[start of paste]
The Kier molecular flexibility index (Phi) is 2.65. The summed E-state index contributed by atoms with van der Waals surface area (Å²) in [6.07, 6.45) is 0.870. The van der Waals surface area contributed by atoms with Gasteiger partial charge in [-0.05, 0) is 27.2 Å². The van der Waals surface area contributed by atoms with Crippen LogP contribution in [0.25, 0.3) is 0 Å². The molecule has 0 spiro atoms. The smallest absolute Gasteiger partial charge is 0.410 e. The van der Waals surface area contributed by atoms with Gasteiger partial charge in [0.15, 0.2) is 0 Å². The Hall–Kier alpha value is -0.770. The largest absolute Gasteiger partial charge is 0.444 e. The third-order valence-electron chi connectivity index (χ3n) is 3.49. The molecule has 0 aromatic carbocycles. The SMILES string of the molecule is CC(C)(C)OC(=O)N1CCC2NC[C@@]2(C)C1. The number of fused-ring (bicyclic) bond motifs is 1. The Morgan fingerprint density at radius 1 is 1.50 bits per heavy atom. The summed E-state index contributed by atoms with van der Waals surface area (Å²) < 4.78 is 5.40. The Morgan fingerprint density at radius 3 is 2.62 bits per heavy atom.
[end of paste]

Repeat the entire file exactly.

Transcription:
The Kier molecular flexibility index (Phi) is 2.65. The summed E-state index contributed by atoms with van der Waals surface area (Å²) in [6.07, 6.45) is 0.870. The van der Waals surface area contributed by atoms with Gasteiger partial charge in [-0.05, 0) is 27.2 Å². The van der Waals surface area contributed by atoms with Crippen LogP contribution in [0.25, 0.3) is 0 Å². The molecule has 0 spiro atoms. The smallest absolute Gasteiger partial charge is 0.410 e. The van der Waals surface area contributed by atoms with Gasteiger partial charge in [0.15, 0.2) is 0 Å². The Hall–Kier alpha value is -0.770. The largest absolute Gasteiger partial charge is 0.444 e. The third-order valence-electron chi connectivity index (χ3n) is 3.49. The molecule has 0 aromatic carbocycles. The SMILES string of the molecule is CC(C)(C)OC(=O)N1CCC2NC[C@@]2(C)C1. The number of fused-ring (bicyclic) bond motifs is 1. The Morgan fingerprint density at radius 1 is 1.50 bits per heavy atom. The summed E-state index contributed by atoms with van der Waals surface area (Å²) < 4.78 is 5.40. The Morgan fingerprint density at radius 3 is 2.62 bits per heavy atom.